Monday, July 21, 2008
Like S&Ls? Paying the Tab For a Cleanup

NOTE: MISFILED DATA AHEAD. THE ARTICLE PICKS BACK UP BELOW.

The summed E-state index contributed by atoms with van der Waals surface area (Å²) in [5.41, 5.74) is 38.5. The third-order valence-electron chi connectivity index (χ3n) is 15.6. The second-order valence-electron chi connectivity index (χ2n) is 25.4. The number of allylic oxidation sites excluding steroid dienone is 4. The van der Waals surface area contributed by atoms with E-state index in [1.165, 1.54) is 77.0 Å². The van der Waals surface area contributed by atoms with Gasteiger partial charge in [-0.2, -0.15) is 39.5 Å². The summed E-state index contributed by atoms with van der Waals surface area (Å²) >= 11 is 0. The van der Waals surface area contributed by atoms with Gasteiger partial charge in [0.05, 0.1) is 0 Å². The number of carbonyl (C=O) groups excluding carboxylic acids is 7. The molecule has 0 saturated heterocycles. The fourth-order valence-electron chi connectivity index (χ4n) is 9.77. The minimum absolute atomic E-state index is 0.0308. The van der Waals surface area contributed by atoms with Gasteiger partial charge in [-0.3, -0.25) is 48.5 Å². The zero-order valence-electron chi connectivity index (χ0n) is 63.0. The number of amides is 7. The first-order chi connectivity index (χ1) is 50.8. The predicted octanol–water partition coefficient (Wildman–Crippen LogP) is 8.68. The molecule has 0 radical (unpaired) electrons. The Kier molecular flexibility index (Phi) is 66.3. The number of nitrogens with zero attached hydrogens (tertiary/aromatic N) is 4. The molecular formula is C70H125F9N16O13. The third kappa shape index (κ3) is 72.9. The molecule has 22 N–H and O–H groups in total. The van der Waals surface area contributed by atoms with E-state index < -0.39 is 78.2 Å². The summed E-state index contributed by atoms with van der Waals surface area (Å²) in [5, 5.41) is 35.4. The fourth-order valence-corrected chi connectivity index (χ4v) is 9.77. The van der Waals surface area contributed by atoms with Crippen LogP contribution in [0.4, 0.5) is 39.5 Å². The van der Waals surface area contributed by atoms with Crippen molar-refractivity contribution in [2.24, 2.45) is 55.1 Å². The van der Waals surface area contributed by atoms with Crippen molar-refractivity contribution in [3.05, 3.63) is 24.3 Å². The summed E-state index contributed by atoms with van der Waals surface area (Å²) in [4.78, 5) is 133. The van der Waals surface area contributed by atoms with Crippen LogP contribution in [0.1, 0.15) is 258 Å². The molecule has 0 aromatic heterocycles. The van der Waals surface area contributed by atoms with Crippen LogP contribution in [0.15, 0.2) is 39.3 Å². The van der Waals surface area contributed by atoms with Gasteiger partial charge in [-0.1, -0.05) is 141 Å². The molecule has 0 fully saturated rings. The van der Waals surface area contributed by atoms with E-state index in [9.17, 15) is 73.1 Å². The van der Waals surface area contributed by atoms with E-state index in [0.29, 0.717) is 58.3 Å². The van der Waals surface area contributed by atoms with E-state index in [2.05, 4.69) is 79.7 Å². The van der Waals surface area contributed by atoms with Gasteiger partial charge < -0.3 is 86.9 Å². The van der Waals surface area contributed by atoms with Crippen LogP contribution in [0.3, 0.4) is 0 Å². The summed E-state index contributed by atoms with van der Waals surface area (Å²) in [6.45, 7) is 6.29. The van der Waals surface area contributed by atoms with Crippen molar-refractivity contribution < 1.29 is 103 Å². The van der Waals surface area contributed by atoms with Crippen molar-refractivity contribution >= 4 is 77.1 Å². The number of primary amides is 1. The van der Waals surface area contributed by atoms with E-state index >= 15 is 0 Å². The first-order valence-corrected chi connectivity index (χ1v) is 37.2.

Get ready, American taxpayer -- you may be called on to solve the credit crisis. So far in this debacle, now more than a year old, the government response has been mainly designed to keep the markets and economy running, with the Federal Reserve slashing interest rates and pumping cash into the financial system. The fiscal response, similarly, has kept consumers spending with tax rebates. The next stage of the crisis won't be solved by easy money. It involves not liquidity but the capital base of financial institutions that have warehouses full of mortgage debt, leveraged loans and other toxic assets fouling up their balance sheets. One approach for regulators could be to force these firms to either raise new capital or get out of the game by liquidating their assets. "Our regulators have been lax in their enforcement of existing capital rules," says Daniel Alpert, managing director at Westwood Capital. "When you have top institutions, such as Merrill Lynch,scrounging around for the family silver to sell each quarter, clearly our financial institutions are not adequately capitalized for long-term viability." At some point banks may run out of funding sources or willing buyers for their misfit loans. A three-letter solution is already on the lips of many investors: RTC. Resolution Trust Corp. was established during the savings-and-loan crisis of the late 1980s and early 1990s. The clearinghouse sold off some $394 billion in assets of 747 failed S&Ls, costing the taxpayer about $76 billion, according to the Federal Deposit Insurance Corp. Potential losses in this crisis are far larger, with estimates of $1 trillion or more being bandied about. Taxpayers won't be on the hook for anything close to that. But their bill could make the $124 billion they paid, in total, for the S&L crisis seem a bargain. The alternative might be worse. If regulators wait too long to clean up the mess, the U.S. starts to resemble Japan in the 1990s, allowing "zombie" banks to shuffle along, unable to raise capital or lend while the economy lingers in purgatory. In a speech earlier this month, Treasury Secretary Henry Paulson hinted at this when he proposed a "resolution process," a morgue of sorts where big banks can go to die without infecting the rest of the system. That's where the RTC idea comes in. "Everybody's waiting for another Resolution Trust solution," says James McGlynn, managing director of equities at Summit Investment Partners. "The perfect part of that is the 'resolution' -- we want a resolution to the financial abyss we're in right now." The RTC wasn't established at the start of the S&L crisis, but when the government's morgue was overwhelmed with dying banks. Election-year politics could delay the cleanup this time; candidates likely don't want to discuss the costs ahead. Any taxpayer solution will only worsen already troubling fiscal problems. But that's the price for a system that -- as New York University economist Nouriel Roubini and others put it -- privatizes profits and socializes losses.